"Common sense" expungement changes

In February, the General Assembly passed a law that makes more charges eligible for expungement but reduces the number of charges that must be automatically expunged. The law takes effect on May 16. The only time municipal courts must automatically process an expungement is when someone was fingerprinted for a dismissed offense covered by the expungement law.

In 2009, the state legislature passed a bill that resulted in thousands of automatic expungements, placing a huge burden on municipal courts. "These expungements are not ‘automatic,’" explained Tiger Wells, government affairs liaison for the Municipal Association. "A real person has to do the leg work involved in expunging the offenses."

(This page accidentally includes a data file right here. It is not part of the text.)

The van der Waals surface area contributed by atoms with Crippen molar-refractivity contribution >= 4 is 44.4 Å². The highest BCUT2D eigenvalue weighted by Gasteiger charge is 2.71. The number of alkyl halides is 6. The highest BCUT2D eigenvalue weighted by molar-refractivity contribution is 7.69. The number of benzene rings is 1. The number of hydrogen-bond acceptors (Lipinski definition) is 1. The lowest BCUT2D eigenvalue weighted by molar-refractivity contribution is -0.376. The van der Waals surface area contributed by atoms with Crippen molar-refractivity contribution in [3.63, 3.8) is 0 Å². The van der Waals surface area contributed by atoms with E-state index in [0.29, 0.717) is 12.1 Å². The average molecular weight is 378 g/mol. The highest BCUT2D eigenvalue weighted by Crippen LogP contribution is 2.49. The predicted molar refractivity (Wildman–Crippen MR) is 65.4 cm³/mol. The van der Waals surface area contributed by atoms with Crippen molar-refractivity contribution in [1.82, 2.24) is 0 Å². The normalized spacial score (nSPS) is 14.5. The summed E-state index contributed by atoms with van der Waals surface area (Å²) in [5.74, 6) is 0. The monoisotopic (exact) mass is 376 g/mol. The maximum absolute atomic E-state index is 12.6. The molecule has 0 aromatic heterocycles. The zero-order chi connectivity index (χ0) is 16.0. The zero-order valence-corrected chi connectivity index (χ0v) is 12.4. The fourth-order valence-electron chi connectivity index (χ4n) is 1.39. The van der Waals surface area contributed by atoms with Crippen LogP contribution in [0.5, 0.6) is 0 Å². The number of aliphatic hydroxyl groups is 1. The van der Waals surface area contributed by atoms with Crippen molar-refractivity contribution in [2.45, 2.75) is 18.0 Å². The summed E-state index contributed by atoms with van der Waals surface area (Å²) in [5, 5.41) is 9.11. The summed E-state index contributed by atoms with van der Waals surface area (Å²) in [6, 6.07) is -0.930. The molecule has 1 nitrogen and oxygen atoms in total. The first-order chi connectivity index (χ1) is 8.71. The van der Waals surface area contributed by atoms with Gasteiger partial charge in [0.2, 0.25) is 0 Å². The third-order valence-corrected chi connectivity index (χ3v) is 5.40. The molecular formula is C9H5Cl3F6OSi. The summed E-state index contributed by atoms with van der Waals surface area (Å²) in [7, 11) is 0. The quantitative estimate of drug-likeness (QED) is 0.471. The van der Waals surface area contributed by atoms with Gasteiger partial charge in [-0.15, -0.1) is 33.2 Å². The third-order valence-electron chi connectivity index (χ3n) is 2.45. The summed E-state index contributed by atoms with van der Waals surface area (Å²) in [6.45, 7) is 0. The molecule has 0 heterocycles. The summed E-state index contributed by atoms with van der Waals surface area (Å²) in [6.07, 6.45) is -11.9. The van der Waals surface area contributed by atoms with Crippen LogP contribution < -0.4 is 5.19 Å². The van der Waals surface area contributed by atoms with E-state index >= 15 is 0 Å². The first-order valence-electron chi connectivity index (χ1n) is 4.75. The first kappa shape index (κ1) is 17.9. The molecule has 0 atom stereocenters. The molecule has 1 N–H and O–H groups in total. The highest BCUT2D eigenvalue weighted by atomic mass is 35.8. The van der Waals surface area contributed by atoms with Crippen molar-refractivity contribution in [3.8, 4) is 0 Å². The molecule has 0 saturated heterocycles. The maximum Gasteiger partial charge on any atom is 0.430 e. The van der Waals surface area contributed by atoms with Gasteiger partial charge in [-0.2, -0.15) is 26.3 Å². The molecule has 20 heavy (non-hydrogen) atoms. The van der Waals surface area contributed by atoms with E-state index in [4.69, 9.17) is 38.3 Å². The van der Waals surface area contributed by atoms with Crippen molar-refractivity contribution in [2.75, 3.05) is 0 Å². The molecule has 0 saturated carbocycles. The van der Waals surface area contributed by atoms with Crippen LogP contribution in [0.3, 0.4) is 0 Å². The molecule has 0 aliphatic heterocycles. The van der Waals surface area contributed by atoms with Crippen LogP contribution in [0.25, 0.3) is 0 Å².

The 2009 law opened up the floodgates for municipal courts, said Wells.

"This recently passed legislation was a shot at making some common sense changes to how expungements are handled," said Wells. "They benefit both the court staff and the person seeking an expungement."

Under the new law, if a person is charged in municipal court with an offense that is later dismissed or otherwise discharged, the individual may request and receive an expungement of that offense at no charge.

"The idea is that by having individuals apply for these expungements, we lessen the burden on municipal courts," said Wells.

If a person is charged with an offense and fingerprinted then the charges are later dismissed or otherwise discharged, the need to automatically expunge the offense remains.

While the new law does not require courts to go back and automatically process expungements for past offenses now eligible for expungement, it does allow a person to apply for and receive expungements for past dismissed or discharged charges that are eligible for expungement under the new law.